Nissan sees enormous opportunity in affordable, win win cars

The Leaf is the world’s most popular electric vehicle, comprising more than half of all electric car sales. Leaf global sales since late 2010 total 43,000 vehicles, about half of them in Japan. More than 17,000 Leaf cars have been sold in the U.S. and monthly sales are recently at about 1,500 vehicles, according to Nissan. This is a huge growth opportunity as car manufacturers around the world are now racing to catch up to the leadership of Nissan and Tesla. Most exciting is that prices are coming steadily down with the base model Leaf now selling in the $30,000 range. See: Nissan revamps Leaf electric car with more cruise range, cheaper model, and other perks.

Here is an update on the new $5 billion initiative by Renault Nissan to develop a new range of zero emission cars. Here is a direct link.

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4 Responses to Nissan sees enormous opportunity in affordable, win win cars

  1. aliencaffeine says:

    There is so much unleashed oil from shale coming in the next 50 years from America that the Leaf will be proven to be another useless car-relic to find its way into the Smithsonian collection of proven useless wastes of material and technology.

    More importantly, the US government debt bubble is getting so huge that the Obama Administration along with the Fed have decided to purchase Canada as a place to store the excess toxic waste.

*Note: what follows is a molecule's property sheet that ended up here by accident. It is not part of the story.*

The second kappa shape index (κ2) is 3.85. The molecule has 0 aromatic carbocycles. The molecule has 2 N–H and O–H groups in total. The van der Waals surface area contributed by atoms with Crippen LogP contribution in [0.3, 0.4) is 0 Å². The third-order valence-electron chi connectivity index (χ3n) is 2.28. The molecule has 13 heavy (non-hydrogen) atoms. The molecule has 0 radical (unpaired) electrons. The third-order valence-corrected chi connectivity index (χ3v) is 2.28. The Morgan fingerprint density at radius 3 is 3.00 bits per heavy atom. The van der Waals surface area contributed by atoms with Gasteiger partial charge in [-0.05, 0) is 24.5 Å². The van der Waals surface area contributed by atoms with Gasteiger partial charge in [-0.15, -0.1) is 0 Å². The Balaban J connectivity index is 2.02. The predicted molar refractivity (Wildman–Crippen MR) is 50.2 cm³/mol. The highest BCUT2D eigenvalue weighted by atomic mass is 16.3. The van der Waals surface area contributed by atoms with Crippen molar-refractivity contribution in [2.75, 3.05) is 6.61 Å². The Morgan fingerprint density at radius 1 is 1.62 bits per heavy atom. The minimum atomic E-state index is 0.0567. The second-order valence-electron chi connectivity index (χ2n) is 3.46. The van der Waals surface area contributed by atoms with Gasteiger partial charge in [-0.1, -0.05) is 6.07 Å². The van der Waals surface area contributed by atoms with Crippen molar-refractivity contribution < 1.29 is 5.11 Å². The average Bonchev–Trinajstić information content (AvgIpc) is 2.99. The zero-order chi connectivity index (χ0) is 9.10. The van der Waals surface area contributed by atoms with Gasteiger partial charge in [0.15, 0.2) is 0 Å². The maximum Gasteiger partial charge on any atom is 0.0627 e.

2. JB says:

    I actually think that you are wrong. What can we observe is exactly the opposite direction – The Increasing Trend of U.S. Immigration to Canada.

    There is nothing left in the United States. Foreclosures and debt bubble are just two examples, but we could continue with other variables, which are highly unfavorable for a modern state, such as influence of the religion over the politics, GMO´s planting, low levels of education etc etc…

  3. Roberta says:

    Electric vehicles will be useful for people who never travel far from home. But we will probably need some new nuke plants to generate electricity to recharge them.

    Shale oil does exist in great quantities in the US. The cost to produce it will be extremely high when you factor in environmental costs. Once the coming economic/energy collapse occurs, perhaps they can build a few nuke plants to desalinate sea water and pipe the water from the ocean to the shale processing sites. After the collapse MAYBE we will be able to afford to produce enough oil from shale to power our farm machinery (and a few trucks/trains) so some people might avoid the mass starvation that is coming.

  4. John says:

    You think Canada does not have a debt bubble in real estate or in basic credit. Canadians now are more indebted than the US ever was at the peak of their credit crisis. Canada’s credit bubble is popping now which is why you see tax revenues significantly reduced. Let’s see where things stand in a year before we talk about how things rock in Canada compared to the US…

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